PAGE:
Nepal’s experts are now better prepared to help communities adapt to climate change

Photo: IUCN

Nepal is one of those countries where the effects of climate change will be felt the most. According to the Global Climate Risk Index (for 1997–2016), Nepal ranks 26th among the countries most affected by climate change. But ironically, Nepalese, who have no other option but to adapt to the effects of climate change, are not prepared to do so. It ranks 134th when it comes to preparedness to adapt to the effects of climate change.

To increase the resilience of the people and ecosystem against the adverse effects of climate change, a host of activities and initiatives are being carried out by different governmental and non-governmental organisations in Nepal. One of the most successful initiatives is Ecosystem-based Adaptation (EbA), which focuses on utilising local natural resources in a sustainable way and applying innovations in traditional practices.

Nepal received the opportunity to implement project officially entitled “Enhancing Capacity, Knowledge and Technology Support to Build Climate Resilience of Vulnerable Developing Countries” to practice the EbA approach and build climate resilience of communities by increasing institutional capacity, mobilizing knowledge and transferring appropriate adaptation technologies. It is known as ‘EbA South’ (Ecosystem-based Adaptation through South-South Cooperation).

This project is funded mainly by the Global Environment Facility’s (GEF) Special Climate Change Fund (SCCF), implemented by the United Nations Environment Programme (UN Environment) and executed by the National Development and Reform Commission (NDRC) of China, through the Institute of Geographic Sciences and Natural Resources Research (IGSNRR) of Chinese Academy of Sciences (CAS).

Within this project, national-wide training workshops were organized for scientists, practitioners and government staff of Nepal to plan, implement, manage and conduct research in the context of climate change. They were a two-day national level workshop and a four-day Training of Trainers (ToT).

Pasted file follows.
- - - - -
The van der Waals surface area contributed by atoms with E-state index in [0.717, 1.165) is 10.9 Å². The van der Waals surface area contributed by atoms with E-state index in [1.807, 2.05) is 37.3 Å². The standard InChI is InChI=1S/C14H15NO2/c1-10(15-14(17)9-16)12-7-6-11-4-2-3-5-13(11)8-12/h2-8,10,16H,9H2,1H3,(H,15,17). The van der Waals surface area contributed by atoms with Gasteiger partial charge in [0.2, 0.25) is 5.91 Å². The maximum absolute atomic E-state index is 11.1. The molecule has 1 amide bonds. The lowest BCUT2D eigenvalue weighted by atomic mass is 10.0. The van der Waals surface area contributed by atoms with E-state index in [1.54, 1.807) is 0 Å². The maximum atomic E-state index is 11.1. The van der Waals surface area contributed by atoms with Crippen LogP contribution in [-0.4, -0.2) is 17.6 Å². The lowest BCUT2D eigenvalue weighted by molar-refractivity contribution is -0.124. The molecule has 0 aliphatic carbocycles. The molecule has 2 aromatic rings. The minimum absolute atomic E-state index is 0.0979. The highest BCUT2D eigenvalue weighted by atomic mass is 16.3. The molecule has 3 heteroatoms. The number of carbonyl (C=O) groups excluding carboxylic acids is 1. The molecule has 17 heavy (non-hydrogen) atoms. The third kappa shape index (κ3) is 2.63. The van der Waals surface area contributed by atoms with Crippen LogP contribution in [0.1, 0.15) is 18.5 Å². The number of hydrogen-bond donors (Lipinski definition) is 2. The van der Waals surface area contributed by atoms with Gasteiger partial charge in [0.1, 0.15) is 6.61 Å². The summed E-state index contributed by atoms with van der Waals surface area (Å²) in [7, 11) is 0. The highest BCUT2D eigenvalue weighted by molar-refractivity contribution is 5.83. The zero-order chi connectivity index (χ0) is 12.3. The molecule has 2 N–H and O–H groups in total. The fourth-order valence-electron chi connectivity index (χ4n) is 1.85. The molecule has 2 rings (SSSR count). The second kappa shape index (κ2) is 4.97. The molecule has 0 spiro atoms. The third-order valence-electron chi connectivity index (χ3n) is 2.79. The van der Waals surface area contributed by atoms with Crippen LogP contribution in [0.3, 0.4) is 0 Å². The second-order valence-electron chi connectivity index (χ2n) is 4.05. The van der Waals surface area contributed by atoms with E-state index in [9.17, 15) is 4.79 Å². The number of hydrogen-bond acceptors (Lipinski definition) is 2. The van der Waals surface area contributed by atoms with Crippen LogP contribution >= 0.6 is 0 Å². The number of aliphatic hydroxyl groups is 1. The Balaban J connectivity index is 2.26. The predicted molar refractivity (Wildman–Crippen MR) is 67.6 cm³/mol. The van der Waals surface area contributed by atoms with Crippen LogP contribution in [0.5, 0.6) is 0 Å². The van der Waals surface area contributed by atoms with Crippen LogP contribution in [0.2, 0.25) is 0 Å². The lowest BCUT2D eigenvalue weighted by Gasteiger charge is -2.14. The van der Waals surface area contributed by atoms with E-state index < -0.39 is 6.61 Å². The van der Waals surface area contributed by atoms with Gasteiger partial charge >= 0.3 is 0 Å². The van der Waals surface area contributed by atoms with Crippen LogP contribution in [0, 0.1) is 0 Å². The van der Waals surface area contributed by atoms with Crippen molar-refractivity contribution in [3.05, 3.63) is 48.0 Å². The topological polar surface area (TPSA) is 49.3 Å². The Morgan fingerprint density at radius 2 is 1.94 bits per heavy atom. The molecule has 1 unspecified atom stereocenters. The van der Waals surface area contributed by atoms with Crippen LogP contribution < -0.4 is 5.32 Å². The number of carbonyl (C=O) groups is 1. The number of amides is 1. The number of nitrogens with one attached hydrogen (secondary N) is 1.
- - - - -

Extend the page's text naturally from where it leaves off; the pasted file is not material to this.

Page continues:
The concrete objective of the national workshop was to enhance the capacity and knowledge of the important stakeholders to plan, implement, finance, research and legislate in support of EbA approaches with emphasis on mountain ecosystem.

Participants of the Training of Trainers Workshop

Similarly, the ToT was to prepare a pool of master trainers on EbA approaches to adapt to the impacts of climate change with the expectation that these trainers will further support to build climate resilience of the country by mobilising knowledge on EbA approaches and will train the larger stakeholders on EbA approaches at the district and community levels.

Both the events were facilitated by the International Union for Conservation of Nature (IUCN) and Green Governance of Nepal (GGN) in collaboration with MoPE. Around 52 participants from relevant governmental institutions, consultants, and other key stakeholders participated in the national workshop. Similarly, 20 stakeholders took part in the ToT.

The results of the national level training workshop were encouraging. The most effective aspect of the event, according to participants, was that it involved a field visit to get hands-on knowledge. More than a quarter of the participants said that they gained valuable insight into issues such as vulnerability assessment, cost-benefit assessment and EbA mainstreaming. More than 75 percent of the participants in the ToT reflected that the training helped them become better trainers and gain valuable knowledge on EbA cost-benefit analysis.

Following the two events, the agencies involved in implementing events believe that most of the objectives of the knowledge dissemination exercise have been met. Scientists, researchers, members of the local community and government officials are now aware of the latest knowledge on EbA. Similarly, a pool of experts has been created to train people at the grassroots about this approach to adapting to climate change. Under Secretary at the Ministry of Population and Environment, Ram Hari Pantha says: “Such pieces of training and workshops have helped us develop a pool of experts in the field of EbA, link and connect already completed, ongoing and upcoming EbA programmes in Nepal.”

With the knowledge dissemination aspect completed, Nepal’s experts are now more prepared to help local communities adapt to the effects of climate change.


The author is associated with IUCN, Nepal.

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